The terrain is also to the SDF’s disadvantage. While successful Kurdish insurgencies have been waged in the mountainous areas of Turkey, Iraq and Iran, northern Syria is mostly flat and barren.
According to Lindh, the Kurds’ best bet is to hope that Russia has a plan for them in their geopolitical goals. You can rewrite as “While Turkey will not stand up to the United States, they cannot defy Russia either. While Moscow and Ankara are on the opposing sides in the Syrian war, they have gotten increasingly close to each other in other fields lately, especially weapon sales. Still, Lindh believes negotiations are being held between the Kurds and Russia.
Regardless, the war could also have other consequences.
“In this volatile region, there is a chance that IS sleeper cells will attempt to free captured fighters,” Lindh says.
Tell Abyad, where the first clashes are expected to take place / Google Maps
How will this affect alliances in the Middle East?
Apart from potentially pushing the SDF into Russia’s sphere of influence, a Turkish invasion could create other regional allies. Sofos notes that the northern Syrian Kurds might attempt to strike deals with the Assad regime – but federal Syria could also opt to have it Ankara’s way.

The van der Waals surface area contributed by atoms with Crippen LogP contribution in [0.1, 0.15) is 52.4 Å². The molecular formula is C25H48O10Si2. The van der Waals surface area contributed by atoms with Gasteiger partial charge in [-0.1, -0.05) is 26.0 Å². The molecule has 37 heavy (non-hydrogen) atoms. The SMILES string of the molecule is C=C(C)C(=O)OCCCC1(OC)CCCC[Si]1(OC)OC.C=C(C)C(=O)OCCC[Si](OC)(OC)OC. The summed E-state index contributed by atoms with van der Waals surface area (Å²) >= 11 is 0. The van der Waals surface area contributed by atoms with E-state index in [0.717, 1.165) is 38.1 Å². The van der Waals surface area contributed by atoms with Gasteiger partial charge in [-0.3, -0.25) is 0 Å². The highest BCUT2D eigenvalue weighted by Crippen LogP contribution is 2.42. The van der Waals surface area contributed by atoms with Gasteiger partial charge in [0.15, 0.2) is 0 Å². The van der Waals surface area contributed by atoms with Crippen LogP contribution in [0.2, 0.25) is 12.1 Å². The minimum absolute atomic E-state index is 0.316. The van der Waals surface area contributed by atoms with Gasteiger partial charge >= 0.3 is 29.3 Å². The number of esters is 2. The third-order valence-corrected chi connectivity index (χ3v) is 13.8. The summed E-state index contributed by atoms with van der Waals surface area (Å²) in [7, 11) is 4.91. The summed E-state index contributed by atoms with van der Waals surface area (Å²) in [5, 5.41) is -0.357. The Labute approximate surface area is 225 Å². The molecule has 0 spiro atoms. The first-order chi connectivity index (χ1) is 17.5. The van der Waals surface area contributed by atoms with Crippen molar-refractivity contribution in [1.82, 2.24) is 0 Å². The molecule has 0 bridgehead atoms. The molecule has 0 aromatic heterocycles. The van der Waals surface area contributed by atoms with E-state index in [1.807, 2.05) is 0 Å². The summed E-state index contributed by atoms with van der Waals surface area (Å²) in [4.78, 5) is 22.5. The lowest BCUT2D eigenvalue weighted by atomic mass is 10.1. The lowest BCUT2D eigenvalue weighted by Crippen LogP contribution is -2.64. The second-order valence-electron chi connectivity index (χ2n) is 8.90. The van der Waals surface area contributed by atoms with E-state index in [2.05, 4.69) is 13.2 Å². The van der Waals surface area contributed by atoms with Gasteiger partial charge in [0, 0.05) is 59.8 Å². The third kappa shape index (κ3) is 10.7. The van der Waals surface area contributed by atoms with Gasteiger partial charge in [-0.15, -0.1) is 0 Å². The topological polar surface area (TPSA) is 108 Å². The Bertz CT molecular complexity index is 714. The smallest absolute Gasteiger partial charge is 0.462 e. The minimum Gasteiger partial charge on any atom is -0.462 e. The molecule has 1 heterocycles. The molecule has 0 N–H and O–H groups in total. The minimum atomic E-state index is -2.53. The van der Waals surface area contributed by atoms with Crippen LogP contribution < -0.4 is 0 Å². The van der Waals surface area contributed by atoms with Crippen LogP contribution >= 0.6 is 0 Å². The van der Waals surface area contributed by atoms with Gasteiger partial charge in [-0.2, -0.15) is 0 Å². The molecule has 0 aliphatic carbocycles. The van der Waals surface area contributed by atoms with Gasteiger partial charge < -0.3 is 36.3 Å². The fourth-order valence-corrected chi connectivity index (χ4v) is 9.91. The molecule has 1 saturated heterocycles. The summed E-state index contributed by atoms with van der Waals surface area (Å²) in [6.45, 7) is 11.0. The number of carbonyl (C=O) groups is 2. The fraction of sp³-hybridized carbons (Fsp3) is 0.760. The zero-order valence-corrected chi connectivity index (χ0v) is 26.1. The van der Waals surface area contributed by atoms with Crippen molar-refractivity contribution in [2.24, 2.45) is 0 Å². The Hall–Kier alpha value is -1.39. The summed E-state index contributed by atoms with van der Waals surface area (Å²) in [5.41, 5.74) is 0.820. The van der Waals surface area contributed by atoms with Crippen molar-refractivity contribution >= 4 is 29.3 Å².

“While not wanting a Turkish presence in his country, Assad has been moving populations in Syria trying to reduce the Sunni element from areas between Damascus and the Mediterranean coast. The Turkish demographic plans are in sync with his designs,” Sofos says.
On Monday, US President Donald Trump sent out a warning to Turkey on Twitter, saying that he would “obliterate the Economy of Turkey” if they do anything “off-limits”. This could also harm an otherwise thawing relationship between Ankara and Washington.
Qatar, Saudi Arabia and Iran, all on opposing sides in Syria, have geopolitical aspirations in the area as well. Sofos predicts that Turkey may use its presence to strike deals and forge circumstantial or long-term alliances. But it is too soon to make accurate predictions on how power politics might change.
“The future will tell how these realignments will play out,” he says.